As axons extend outward, whether in the course of normal development or in regenerating after damage, they encounter an environment that includes proteoglycans. The chondroitin sulfate proteoglycans tend to inhibit axon growth, and the heparan sulfate proteoglycans tend to have the opposite effect. Both proteoglycans can signal through the same receptor, RPTPσ. Studying neurons from the mouse dorsal root ganglion, Coles et al. found that both types of proteoglycan used the same binding site on the receptor. However, heparan sulfate binding leads to receptor oligomerization, unlike chondroitin sulfate. Clustering of the receptors thus appears to generate an environment that encourages axonal growth.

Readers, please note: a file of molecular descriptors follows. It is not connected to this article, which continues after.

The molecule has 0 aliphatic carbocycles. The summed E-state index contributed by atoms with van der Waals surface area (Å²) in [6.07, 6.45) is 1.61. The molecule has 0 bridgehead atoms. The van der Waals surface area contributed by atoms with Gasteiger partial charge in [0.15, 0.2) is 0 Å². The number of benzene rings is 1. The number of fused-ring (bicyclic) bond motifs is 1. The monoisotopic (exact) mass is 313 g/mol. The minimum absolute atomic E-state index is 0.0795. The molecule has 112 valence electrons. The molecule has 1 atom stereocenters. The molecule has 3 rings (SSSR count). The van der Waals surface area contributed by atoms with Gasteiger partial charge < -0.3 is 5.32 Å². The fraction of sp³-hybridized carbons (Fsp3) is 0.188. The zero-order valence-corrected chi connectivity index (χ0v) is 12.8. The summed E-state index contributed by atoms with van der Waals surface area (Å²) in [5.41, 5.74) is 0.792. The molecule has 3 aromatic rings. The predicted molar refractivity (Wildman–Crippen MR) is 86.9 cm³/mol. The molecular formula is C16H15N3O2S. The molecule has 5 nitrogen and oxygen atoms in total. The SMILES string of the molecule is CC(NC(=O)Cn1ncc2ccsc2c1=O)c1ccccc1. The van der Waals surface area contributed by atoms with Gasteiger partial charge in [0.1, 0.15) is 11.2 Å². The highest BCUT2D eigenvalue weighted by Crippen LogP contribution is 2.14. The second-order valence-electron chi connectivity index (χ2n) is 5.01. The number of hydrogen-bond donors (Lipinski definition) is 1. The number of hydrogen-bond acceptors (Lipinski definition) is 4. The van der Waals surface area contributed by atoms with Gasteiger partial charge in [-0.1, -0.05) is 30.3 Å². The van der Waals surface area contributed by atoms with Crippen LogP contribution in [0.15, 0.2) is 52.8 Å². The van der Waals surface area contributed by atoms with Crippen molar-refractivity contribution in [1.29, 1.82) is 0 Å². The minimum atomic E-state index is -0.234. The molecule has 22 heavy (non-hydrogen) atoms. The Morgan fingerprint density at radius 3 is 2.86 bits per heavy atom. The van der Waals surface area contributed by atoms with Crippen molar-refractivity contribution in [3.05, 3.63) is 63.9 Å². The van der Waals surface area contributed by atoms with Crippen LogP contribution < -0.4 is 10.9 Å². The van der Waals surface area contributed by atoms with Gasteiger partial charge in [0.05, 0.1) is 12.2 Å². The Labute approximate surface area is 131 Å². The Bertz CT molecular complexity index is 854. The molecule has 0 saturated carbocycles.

C. H. Coles, Y. Shen, A. P. Tenney, C. Siebold, G. C. Sutton, W. Lu, J. T. Gallagher, E. Y. Jones, J. G. Flanagan, A. R. Aricescu, Proteoglycan-specific molecular switch for RPTPσ clustering and neuronal extension. Science 332, 484–488 (2011). [Abstract] [Full Text]